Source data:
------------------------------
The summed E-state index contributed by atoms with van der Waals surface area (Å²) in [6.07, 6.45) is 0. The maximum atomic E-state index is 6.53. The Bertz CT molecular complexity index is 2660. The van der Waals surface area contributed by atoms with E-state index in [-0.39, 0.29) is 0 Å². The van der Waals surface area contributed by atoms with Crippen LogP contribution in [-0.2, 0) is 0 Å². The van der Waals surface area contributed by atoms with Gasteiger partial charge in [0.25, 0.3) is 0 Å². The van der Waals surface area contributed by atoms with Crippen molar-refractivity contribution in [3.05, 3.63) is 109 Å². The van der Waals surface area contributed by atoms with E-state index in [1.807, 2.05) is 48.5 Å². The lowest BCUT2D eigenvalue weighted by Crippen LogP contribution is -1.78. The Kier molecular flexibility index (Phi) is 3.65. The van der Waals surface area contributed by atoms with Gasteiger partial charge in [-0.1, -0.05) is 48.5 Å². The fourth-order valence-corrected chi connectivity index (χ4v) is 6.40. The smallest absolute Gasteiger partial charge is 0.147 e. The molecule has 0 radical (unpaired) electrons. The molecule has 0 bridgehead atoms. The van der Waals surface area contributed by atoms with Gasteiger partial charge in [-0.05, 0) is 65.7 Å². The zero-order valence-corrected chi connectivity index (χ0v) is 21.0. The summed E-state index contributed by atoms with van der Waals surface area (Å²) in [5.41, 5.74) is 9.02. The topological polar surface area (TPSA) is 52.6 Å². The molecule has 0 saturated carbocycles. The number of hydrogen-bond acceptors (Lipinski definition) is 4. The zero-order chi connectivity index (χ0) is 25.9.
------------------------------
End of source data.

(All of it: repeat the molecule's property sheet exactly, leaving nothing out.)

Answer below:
The summed E-state index contributed by atoms with van der Waals surface area (Å²) in [6.07, 6.45) is 0. The maximum atomic E-state index is 6.53. The Bertz CT molecular complexity index is 2660. The van der Waals surface area contributed by atoms with E-state index in [-0.39, 0.29) is 0 Å². The van der Waals surface area contributed by atoms with Crippen LogP contribution in [-0.2, 0) is 0 Å². The van der Waals surface area contributed by atoms with Gasteiger partial charge in [0.25, 0.3) is 0 Å². The van der Waals surface area contributed by atoms with Crippen molar-refractivity contribution in [3.05, 3.63) is 109 Å². The van der Waals surface area contributed by atoms with E-state index in [1.807, 2.05) is 48.5 Å². The lowest BCUT2D eigenvalue weighted by Crippen LogP contribution is -1.78. The Kier molecular flexibility index (Phi) is 3.65. The van der Waals surface area contributed by atoms with Gasteiger partial charge in [-0.1, -0.05) is 48.5 Å². The fourth-order valence-corrected chi connectivity index (χ4v) is 6.40. The smallest absolute Gasteiger partial charge is 0.147 e. The molecule has 0 radical (unpaired) electrons. The molecule has 0 bridgehead atoms. The van der Waals surface area contributed by atoms with Gasteiger partial charge in [-0.05, 0) is 65.7 Å². The zero-order valence-corrected chi connectivity index (χ0v) is 21.0. The summed E-state index contributed by atoms with van der Waals surface area (Å²) in [5.41, 5.74) is 9.02. The topological polar surface area (TPSA) is 52.6 Å². The molecule has 0 saturated carbocycles. The number of hydrogen-bond acceptors (Lipinski definition) is 4. The zero-order chi connectivity index (χ0) is 25.9.